Arts & Entertainment | October 20, 2017 1:25 pm

Trigger Warnings Given at Cambridge University For Shakespeare Plays

Academics have criticized the warnings, saying they will "curtail academic freedom."

Academics are criticizing Cambridge University after students were given “trigger warnings” before a lecture focusing on Titus Andronicus and The Comedy of Errors. According to The Independentstudents were warned that the Shakespearean plays would include “discussions of sexual violence” and “sexual assault,” which are “potentially distressing topics.”

These trigger warnings were posted in the English Faculty’s “Notes on Lecture” document, which is given to students at the university, according to The Independent. 

Some people are concerned that colleges and universities are trying too hard to protect young adults from certain issues, and that the students will not be capable of dealing with real-life situations when they graduate. The Independent writes that supporters of trigger warnings say they serve to help students who may be upset if they are unexpectedly reminded of a personal traumatic experience.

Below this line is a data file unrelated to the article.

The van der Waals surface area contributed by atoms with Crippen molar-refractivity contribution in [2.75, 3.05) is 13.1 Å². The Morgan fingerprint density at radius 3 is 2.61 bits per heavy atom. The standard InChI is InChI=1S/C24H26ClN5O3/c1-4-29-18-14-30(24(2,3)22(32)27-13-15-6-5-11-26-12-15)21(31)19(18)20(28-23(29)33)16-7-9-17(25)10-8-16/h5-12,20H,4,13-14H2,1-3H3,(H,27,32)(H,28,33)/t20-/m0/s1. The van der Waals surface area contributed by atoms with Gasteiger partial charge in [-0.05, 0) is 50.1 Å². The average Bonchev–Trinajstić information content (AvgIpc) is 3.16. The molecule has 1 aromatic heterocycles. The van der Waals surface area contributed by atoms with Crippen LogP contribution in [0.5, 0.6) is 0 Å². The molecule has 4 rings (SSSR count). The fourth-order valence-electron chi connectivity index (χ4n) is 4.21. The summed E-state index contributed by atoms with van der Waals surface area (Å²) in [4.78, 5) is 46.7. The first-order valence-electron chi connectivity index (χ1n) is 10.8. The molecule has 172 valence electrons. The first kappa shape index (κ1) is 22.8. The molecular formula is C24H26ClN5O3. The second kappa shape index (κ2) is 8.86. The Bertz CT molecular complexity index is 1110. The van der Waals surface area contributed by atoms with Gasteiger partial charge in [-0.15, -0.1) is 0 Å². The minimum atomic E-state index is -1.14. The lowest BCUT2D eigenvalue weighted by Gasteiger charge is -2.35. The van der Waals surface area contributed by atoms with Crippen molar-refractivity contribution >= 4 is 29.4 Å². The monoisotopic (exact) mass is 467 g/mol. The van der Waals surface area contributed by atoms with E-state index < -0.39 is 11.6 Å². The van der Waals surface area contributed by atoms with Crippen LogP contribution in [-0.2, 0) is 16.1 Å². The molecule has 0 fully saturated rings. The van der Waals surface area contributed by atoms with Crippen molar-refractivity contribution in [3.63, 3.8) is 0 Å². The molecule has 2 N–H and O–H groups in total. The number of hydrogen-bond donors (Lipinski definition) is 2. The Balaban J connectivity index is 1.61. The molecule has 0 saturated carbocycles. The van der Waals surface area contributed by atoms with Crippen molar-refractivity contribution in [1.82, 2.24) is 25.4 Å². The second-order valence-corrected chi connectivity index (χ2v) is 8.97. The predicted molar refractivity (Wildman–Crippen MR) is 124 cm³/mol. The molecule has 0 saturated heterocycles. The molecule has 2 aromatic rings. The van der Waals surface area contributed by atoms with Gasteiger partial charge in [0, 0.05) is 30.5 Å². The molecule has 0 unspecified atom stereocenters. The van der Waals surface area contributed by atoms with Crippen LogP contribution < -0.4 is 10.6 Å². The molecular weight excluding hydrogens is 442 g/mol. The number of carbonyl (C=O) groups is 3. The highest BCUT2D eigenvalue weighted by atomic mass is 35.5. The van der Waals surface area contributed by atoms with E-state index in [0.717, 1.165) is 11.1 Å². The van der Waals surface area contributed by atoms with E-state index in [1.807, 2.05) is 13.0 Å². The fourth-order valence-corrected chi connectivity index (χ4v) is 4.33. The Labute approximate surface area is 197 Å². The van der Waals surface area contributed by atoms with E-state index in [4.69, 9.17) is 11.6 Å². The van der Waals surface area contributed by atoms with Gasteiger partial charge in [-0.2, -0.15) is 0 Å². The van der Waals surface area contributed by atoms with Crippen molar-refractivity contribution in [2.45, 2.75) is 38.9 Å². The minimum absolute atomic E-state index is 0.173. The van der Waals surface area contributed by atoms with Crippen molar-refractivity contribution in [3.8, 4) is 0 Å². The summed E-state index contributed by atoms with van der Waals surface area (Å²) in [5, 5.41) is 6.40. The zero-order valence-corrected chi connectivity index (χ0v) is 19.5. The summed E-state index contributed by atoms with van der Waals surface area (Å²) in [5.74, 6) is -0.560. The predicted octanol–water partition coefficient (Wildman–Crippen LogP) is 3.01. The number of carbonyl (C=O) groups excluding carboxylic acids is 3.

Mary Beard, a professor of classics at Cambridge, thinks allowing students to avoid learning about traumatic episodes of history and literature is “fundamentally dishonest,” according to The Independent. 

“We have to encourage students to be able to face that, even when they find they’re awkward and difficult for all kinds of good reasons,” Beard previously said, reports The Independent. 

David Crilly, the artistic director at The Cambridge Shakespeare Festival said that students shouldn’t be in an English Literature course if they don’t already know that Titus Andronicus contains scenes of violence.

This degree of sensitivity will inevitably curtail academic freedom. If the academic staff are concerned they might say something students find uncomfortable they will avoid doing it,” he said, according to The Independent. 

A Cambridge University spokesperson told The Independent that there is no policy on trigger warnings, but some lecturers might indicate that sensitive material will be covered. It is entirely up to each professor.